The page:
Back in kindergarten class 20 years ago, Haley Widdowson remembers clear as day how she had “a big crush” on one of her classmates, Evan Anderson.
Did Evan share the same feelings?
Not so much.
His worldview as a 5-year-old boy was that girls had cooties, and he wasn’t interested.
“So it was unrequited at that time,” Widdowson said with a laugh.
But times change, and so do feelings. The pair kept in touch through middle school, dated in high school and college, and now? They’re married. Their wedding was Saturday at The Boathouse at Sunday Park in Brandermill.
Cool story, right? Let‘s add one more element of coolness: Their kindergarten teacher, Kathy Streetman, officiated at the ceremony.
“I always thought it would be kind of neat to have Ms. Streetman do it,” said Widdowson, who had kept in touch with Streetman over the years. She wasn’t sure what Anderson might think, but when she suggested it, he was all in.
And what did Streetman think of her role?
“My heart just sings,” she said.
When Widdowson and Anderson approached Streetman to ask if she would do it, Streetman said tears welled instantly and she was left speechless, which is a state she rarely finds herself in.
“It took me a minute to recover,” said Streetman, who taught kindergarten for 30 years and is retired. “It took me awhile to do anything except give big hugs. I feel so honored to do this.”
She added with a laugh, “I’ve kept up with a lot of the kids I taught, but never to this extent.”
Widdowson and Anderson, now both 25, were in Streetman’s morning kindergarten class at Jackson Davis Elementary in Henrico County for the 1999-2000 school year.
“Haley wore pigtails every day [and] was full of vim and vigor,” Streetman recalled. “Evan was a serious kind of quiet kid. They were smart and well-behaved. They just enjoyed it all. They were just always smiling.”
Knowing them then and knowing them now, she said, “They haven’t changed that much.”
Of that year, Widdowson said it was when she started loving school. Streetman was “the best” and let the kids be themselves.
“I started to really meet friends and figure out school, and the coolest thing was we learned a new letter every week or two,” said Widdowson. She still has a book that each child in class helped illustrate.
One of Anderson’s favorite memories was the stuffed bunny that went home with each student for a few days at a time. Anderson’s turn came at Halloween, so he dressed up the bunny and took it trick-or-treating.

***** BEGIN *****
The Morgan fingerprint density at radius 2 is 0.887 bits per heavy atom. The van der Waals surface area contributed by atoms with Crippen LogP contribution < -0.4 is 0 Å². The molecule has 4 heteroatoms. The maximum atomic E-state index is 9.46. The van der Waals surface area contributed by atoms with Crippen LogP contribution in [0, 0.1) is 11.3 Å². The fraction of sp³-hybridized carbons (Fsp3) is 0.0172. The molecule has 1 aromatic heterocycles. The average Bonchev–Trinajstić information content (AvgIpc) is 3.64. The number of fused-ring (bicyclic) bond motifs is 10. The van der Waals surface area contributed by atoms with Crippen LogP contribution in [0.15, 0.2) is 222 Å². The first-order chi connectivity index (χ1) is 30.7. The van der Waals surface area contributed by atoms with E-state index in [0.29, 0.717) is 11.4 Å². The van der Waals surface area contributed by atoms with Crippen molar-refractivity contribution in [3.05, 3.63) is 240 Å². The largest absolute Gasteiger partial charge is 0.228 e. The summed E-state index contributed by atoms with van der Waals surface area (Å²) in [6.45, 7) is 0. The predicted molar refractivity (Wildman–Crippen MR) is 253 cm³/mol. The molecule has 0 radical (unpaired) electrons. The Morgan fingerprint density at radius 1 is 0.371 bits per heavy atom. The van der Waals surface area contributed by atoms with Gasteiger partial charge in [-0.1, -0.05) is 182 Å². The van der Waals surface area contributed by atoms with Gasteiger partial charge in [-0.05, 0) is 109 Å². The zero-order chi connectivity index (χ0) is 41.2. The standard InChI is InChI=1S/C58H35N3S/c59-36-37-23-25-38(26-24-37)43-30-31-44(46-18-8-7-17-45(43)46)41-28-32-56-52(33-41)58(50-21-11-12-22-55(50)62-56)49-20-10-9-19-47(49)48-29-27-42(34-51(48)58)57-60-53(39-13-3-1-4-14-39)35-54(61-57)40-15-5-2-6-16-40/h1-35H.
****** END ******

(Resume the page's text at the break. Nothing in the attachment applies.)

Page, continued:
“One of my highlights,” he said.
Widdowson’s family moved to a new school district in second grade, so she and Anderson didn’t see each other again until a few years later, when they found themselves at the same community pool in the summers.
They never attended the same school again, but they went out a few times and officially began dating during their junior years in high school after Widdowson asked Anderson to her school prom (he accepted after making sure it didn’t conflict with his lacrosse tournament schedule). The morning after the dance, he asked if she would be his girlfriend.
They both graduated from the University of Virginia (Anderson spent his first year at Hampden-Sydney before transferring), and here we are. They live in Northern Virginia, where Widdowson is an information technology risk consultant for higher education institutions, and Anderson works as a defense contractor supporting the Defense Health Agency.
They actually met with a civil celebrant on May 15 — the eighth anniversary of when they started dating — and got their marriage license signed so that Streetman wouldn’t have to go through the legal process Virginia requires. Their dog, Cora, attended that ceremony. Cora, incidentally, was named for the acronym of their community pool where they would hang out as kids and rekindled their friendship: Chestnut Oaks Recreation Association.
But Saturday, Widdowson said, was “the big wedding” with family and friends.
It’s clear Streetman was made for teaching kindergarten. How else to explain she spent three decades doing it?
“I loved every minute of it — the kids and the tying the shoes and everything,” she said.
She doesn’t believe she would have lasted that long teaching upper grades, although she has learned while working as a substitute that teachers in those grades get to sit down once in a while during the day and they generally don’t have to tie anyone’s shoes. She retired in 2016 from River’s Edge Elementary in Henrico.
Streetman wrestled with what she would say during the ceremony; she’s calling her talk “My gift to the bride and groom.” She wanted it to be just right, but not having ever performed a wedding, she wasn’t sure how to make it so.
Then it came to her one night. “I was like, ‘Oh, man, this is perfect,’” she said.
And it is.
The basis for her talk? Robert Fulghum’s book, “All I Really Need to Know I Learned in Kindergarten.”
Couldn’t get much more perfect than that.